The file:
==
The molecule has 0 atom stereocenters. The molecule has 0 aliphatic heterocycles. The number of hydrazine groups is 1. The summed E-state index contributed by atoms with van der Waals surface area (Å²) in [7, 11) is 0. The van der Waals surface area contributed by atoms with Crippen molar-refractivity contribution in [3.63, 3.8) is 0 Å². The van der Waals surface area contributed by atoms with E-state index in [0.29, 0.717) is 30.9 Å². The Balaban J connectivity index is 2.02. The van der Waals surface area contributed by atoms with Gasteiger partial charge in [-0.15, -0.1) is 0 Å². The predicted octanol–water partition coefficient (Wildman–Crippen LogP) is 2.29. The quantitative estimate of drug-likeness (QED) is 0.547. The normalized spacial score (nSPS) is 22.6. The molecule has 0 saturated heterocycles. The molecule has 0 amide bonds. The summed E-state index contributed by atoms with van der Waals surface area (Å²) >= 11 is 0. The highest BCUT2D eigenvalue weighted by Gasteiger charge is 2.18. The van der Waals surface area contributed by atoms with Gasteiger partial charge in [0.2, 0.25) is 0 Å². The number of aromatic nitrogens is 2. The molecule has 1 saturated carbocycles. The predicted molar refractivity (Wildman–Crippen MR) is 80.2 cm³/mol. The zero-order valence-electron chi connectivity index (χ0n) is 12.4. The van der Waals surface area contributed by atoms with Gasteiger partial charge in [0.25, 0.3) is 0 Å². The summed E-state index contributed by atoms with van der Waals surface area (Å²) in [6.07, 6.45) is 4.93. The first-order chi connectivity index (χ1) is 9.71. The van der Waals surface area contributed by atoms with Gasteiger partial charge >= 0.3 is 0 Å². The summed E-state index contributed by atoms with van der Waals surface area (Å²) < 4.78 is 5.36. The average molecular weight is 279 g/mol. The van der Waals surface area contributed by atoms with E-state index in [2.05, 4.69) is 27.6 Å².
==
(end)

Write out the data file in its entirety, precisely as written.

The molecule has 0 atom stereocenters. The molecule has 0 aliphatic heterocycles. The number of hydrazine groups is 1. The summed E-state index contributed by atoms with van der Waals surface area (Å²) in [7, 11) is 0. The van der Waals surface area contributed by atoms with Crippen molar-refractivity contribution in [3.63, 3.8) is 0 Å². The van der Waals surface area contributed by atoms with E-state index in [0.29, 0.717) is 30.9 Å². The Balaban J connectivity index is 2.02. The van der Waals surface area contributed by atoms with Gasteiger partial charge in [-0.15, -0.1) is 0 Å². The predicted octanol–water partition coefficient (Wildman–Crippen LogP) is 2.29. The quantitative estimate of drug-likeness (QED) is 0.547. The normalized spacial score (nSPS) is 22.6. The molecule has 0 saturated heterocycles. The molecule has 0 amide bonds. The summed E-state index contributed by atoms with van der Waals surface area (Å²) >= 11 is 0. The highest BCUT2D eigenvalue weighted by Gasteiger charge is 2.18. The van der Waals surface area contributed by atoms with Gasteiger partial charge in [0.2, 0.25) is 0 Å². The number of aromatic nitrogens is 2. The molecule has 1 saturated carbocycles. The predicted molar refractivity (Wildman–Crippen MR) is 80.2 cm³/mol. The zero-order valence-electron chi connectivity index (χ0n) is 12.4. The van der Waals surface area contributed by atoms with Gasteiger partial charge in [0.25, 0.3) is 0 Å². The summed E-state index contributed by atoms with van der Waals surface area (Å²) in [6.07, 6.45) is 4.93. The first-order chi connectivity index (χ1) is 9.71. The van der Waals surface area contributed by atoms with Gasteiger partial charge >= 0.3 is 0 Å². The summed E-state index contributed by atoms with van der Waals surface area (Å²) < 4.78 is 5.36. The average molecular weight is 279 g/mol. The van der Waals surface area contributed by atoms with E-state index in [2.05, 4.69) is 27.6 Å².